Breaking Through The Guardians Of Change By Addressing The A In ACE

Break on through

How can you unlock the grip of failure on your organization?

“What?” you ask. “My organization is not operating at a loss or failing.”

Oh, I beg to differ. If your organization strives to achieve status quo, a failure mentality has taken hold. Fear of failure and fear of change are probably your organization’s biggest obstacle to innovation and growth.

Brain Savvy Leaders Guide With NeruoInsights

Smart organization leaders use current neuroscience and cognitive psychology research to break through the guardians of change.

They adopt and foster ACE: a change management system that sticks.

A stands for addressing and appreciating why the brain refuses to change.

C is for creating a brain-friendly change management buy-in plan for everyone involved.

E is for engaging brain-friendly messaging that acknowledges the biology of our brain when dealing with change.

Appreciating The Guardians Against Change

Smart, brain savvy leaders appreciate and understand the biology of our brain when dealing with change.

These leaders know that our own experiences, memory and fears serve as the guardians against change. These guardians reinforce the status quo. They frequently serve as judge, jury and verdict to any organizational change initiatives. They basically block your organization from growth, progress and innovation.

Neuroscience and cognitive psychology help us understand why our brains resist change. Once we understand these hidden processes we can design effective change strategies.

Here are some of the brain’s processes that guard against change.

1. Our brains look for menace and warnings before logic.

We automatically seek potential threats and negative situations more than positive ones. Two-thirds of our brain cells in the amygdala involuntarily seek negative situations (Hanson, 2010).

2. Our brains respond with the low road first, spontaneously and impulsively.

The brain’s biological operational process uses two systems: X-system or reflexive (automatic) system and the C-system or reflective (controlled) system. (Lieberman, 2006). The biology of our brains is to respond to perceived threats with the low road (Johnson, 2003) : non-thinking, faster fight, flight or freeze syndrome. It is only through repeated practice and training that our brains respond with the high-road: intentional, slower controlled thinking.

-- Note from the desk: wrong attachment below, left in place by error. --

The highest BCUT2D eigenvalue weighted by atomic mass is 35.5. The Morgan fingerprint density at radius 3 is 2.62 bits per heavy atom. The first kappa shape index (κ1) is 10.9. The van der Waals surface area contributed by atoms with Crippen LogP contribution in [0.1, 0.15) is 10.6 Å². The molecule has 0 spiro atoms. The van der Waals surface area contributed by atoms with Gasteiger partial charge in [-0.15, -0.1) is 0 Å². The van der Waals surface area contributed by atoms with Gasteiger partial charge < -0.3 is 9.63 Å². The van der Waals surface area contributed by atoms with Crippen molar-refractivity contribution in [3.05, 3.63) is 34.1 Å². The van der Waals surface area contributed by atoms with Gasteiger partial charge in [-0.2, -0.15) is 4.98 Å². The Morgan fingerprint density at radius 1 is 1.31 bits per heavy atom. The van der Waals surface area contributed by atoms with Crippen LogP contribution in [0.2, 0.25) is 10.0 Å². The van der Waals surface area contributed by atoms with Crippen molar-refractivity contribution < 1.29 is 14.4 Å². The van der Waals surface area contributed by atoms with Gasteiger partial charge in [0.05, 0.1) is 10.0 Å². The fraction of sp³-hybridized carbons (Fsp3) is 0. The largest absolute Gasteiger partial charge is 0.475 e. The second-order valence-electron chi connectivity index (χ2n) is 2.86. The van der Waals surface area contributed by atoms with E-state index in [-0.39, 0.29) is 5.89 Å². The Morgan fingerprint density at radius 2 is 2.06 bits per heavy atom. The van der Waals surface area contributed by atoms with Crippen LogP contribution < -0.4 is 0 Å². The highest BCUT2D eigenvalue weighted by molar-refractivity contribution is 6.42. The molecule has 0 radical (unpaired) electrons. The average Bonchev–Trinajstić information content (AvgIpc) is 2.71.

3. Our brains naturally fill in information gaps with fear.

The less information we have, the more we fill it with fear and resistance to change.

4. Our brains poorly forecast how well we can face change.

Scientists call this affective forecasting: believing things will be worse than expected. Usually, the opposite is true.

5. Our brains feel before they think.

Emotions play a significant role in how we embrace change. Presenting facts without engaging positive and hopeful emotions seldom move us to change.

6. The older we get, the more difficult it is to change.

Our resistance to change becomes more acute as we age. However, with patience, time and willingness, older generations can embrace change. Being motivated to never quit learning helps.

Breaking Through These Guardians

As you begin to consider organizational change, start by understanding why our brains naturally resist it. Helping your team identify and address their resistance to change and how to break through is critical to your success.

Then take the next two steps of ACE to prepare a successful change management plan.

Sources: Authors Dr. Sandra Bond Chapman, Dr. Henry Cloud, Dr. Charles Stone, Dr. Al H Ringleb & Dr. David Rock

How do you personally handle the tug of war when dealing with not wanting to change and seeing the benefits of it? What causes you to walk away from change and return to old ways?

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1 comment
  1. Tricia says:

    The article is useful information for any organization; thanks for posting!

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